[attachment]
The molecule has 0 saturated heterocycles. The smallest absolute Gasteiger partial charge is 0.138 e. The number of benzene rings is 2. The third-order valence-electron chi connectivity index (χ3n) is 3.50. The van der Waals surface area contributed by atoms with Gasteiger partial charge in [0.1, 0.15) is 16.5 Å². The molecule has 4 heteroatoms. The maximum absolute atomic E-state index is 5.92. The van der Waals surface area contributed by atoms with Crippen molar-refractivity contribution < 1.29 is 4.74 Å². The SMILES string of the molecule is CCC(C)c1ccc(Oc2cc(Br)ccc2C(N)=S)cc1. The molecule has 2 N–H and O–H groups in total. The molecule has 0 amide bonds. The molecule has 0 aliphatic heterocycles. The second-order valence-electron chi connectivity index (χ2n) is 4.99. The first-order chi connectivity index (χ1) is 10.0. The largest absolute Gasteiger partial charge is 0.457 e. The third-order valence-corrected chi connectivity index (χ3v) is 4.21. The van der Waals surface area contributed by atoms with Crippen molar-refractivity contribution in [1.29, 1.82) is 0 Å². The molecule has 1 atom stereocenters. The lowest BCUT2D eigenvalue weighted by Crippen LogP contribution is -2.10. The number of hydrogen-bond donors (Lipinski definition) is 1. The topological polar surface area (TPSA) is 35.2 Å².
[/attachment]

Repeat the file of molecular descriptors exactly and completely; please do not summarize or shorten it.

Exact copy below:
The molecule has 0 saturated heterocycles. The smallest absolute Gasteiger partial charge is 0.138 e. The number of benzene rings is 2. The third-order valence-electron chi connectivity index (χ3n) is 3.50. The van der Waals surface area contributed by atoms with Gasteiger partial charge in [0.1, 0.15) is 16.5 Å². The molecule has 4 heteroatoms. The maximum absolute atomic E-state index is 5.92. The van der Waals surface area contributed by atoms with Crippen molar-refractivity contribution < 1.29 is 4.74 Å². The SMILES string of the molecule is CCC(C)c1ccc(Oc2cc(Br)ccc2C(N)=S)cc1. The molecule has 2 N–H and O–H groups in total. The molecule has 0 amide bonds. The molecule has 0 aliphatic heterocycles. The second-order valence-electron chi connectivity index (χ2n) is 4.99. The first-order chi connectivity index (χ1) is 10.0. The largest absolute Gasteiger partial charge is 0.457 e. The third-order valence-corrected chi connectivity index (χ3v) is 4.21. The van der Waals surface area contributed by atoms with Crippen molar-refractivity contribution in [1.29, 1.82) is 0 Å². The molecule has 1 atom stereocenters. The lowest BCUT2D eigenvalue weighted by Crippen LogP contribution is -2.10. The number of hydrogen-bond donors (Lipinski definition) is 1. The topological polar surface area (TPSA) is 35.2 Å².